Nor yet a floating spar to men that sink
    And rise and sink and rise and sink again;
    Love can not fill the thickened lung with breath,
    Nor clean the blood, nor set the fractured bone;
    Yet many a man is making friends with death
    Even as I speak, for lack of love alone.
    It well may be that in a difficult hour,
    Pinned down by pain and moaning for release,
    Or nagged by want past resolution's power,
    I might be driven to sell your love for peace,
    Or trade the memory of this night for food.
    It well may be. I do not think I would.
    --Edna St. Vincent Millay

  4. December 12, 2007
     Alicia (AE)

    He's hardly under-read (except maybe in the US), and I'm sure you're already on the case, but I'd put in a big vote for Don Paterson, his own sonnets and his exciting new adaptations of Rilke.

  5. December 12, 2007
     Matt

    I haven't read much Don Paterson, but the sonnet of his I found on Poets.org, "The Thread", seems pretty hokey. I'm not an anti-sonnet person, but I think that's an example of the bad kind.
    The good kind would be more like those written by Frank O'Hara, who isn't really known for his sonnets, but they're pretty good. "Sonnet for Jane Freilicher" is probably one of those O'Hara poems people think is too trivial or something, but whatever, it's fun to read.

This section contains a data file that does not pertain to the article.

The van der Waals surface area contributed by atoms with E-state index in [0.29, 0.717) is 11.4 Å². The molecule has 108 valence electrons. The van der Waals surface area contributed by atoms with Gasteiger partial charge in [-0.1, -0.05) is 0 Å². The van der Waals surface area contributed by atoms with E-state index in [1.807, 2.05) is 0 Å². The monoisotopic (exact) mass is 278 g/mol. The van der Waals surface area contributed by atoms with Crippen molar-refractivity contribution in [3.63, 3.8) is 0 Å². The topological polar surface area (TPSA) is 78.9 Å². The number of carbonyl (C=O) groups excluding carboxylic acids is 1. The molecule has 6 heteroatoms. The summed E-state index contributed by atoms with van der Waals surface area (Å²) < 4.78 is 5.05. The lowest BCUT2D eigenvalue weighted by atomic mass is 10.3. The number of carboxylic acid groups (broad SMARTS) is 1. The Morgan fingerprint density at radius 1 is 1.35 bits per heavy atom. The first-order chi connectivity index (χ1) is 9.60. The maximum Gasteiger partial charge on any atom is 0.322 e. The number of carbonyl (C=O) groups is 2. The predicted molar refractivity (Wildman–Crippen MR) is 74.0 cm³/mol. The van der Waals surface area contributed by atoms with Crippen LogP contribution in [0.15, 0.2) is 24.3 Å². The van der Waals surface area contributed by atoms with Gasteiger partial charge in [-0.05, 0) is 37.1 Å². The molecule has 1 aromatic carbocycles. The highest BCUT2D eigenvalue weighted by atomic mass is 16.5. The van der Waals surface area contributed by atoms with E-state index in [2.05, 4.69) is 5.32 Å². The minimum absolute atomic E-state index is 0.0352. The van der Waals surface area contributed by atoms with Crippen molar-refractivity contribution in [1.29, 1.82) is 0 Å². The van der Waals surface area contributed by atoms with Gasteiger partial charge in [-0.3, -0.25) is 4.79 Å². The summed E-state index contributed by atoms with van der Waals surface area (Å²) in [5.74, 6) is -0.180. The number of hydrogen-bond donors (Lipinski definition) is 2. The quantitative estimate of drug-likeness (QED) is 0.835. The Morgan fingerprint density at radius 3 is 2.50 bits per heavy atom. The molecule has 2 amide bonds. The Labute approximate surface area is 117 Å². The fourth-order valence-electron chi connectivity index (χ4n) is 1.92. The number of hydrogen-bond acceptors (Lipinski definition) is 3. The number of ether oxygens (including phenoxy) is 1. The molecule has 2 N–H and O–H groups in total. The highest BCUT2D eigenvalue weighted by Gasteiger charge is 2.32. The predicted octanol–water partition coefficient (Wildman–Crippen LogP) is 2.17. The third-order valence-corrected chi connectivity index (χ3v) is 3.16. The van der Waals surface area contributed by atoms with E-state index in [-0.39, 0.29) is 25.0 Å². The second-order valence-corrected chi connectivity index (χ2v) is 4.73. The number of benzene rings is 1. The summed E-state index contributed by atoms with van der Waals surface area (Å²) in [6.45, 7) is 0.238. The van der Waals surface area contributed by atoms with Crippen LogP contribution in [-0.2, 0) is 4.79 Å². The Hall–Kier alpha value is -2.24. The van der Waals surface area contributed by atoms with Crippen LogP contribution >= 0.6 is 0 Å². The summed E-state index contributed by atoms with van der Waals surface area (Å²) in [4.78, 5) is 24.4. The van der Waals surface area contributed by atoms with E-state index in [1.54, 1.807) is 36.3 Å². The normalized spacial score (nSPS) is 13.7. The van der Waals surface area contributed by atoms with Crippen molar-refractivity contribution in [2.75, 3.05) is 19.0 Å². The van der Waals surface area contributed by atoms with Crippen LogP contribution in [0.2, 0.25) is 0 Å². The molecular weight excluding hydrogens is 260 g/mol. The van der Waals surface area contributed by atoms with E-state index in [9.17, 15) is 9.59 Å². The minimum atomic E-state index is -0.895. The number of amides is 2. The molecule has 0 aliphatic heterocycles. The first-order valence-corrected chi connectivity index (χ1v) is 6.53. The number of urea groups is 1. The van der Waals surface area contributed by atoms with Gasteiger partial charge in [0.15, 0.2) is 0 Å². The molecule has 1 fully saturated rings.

6. December 12, 2007
     Don Share

    Ah, Don Paterson! As has been mentioned in a few places elsewhere on Harriet, he's done quite an interesting version of Rilke's "Sonnets to Orpheus," published in book form as Orpheus.
    Here's one of eight that originally appeared in the June 2004 issue of Poetry:
    The Dead
    by Don Paterson
    Our business is with fruit and leaf and bloom.
    Though they speak with more than just the season's tongue–
    the colours that they blaze from the dark loam
    all have something of the jealous tang
    of the dead about them. What do we know of their part
    in this, those secret brothers of the harrow,
    invigorators of the soil–oiling the dirt
    so liberally with their essence, their black marrow?
    But here's the question. Are the flower and fruit
    held out to us in love, or merely thrust
    up at us, their masters, like a fist?
    Or are they the lords, asleep amongst the roots,
    granting to us in their great largesse
    this hybrid thing–part brute force, part mute kiss?

  7. December 23, 2007
     Ben Friedlander

    Steve:
    Here's a tidbit for your editing project, from Sidney Lanier's The Science of English Verse (1880):
    "It is in fact a disgrace to our tongue that we have no collection of the English sonnets which is even tolerable, although the sonnet is really the primordial form of modern English lyric poetry; and it is a result of this circumstance that the prodigious wealth of our language in beautiful works of this genre is almost unknown except to the professional worker among books."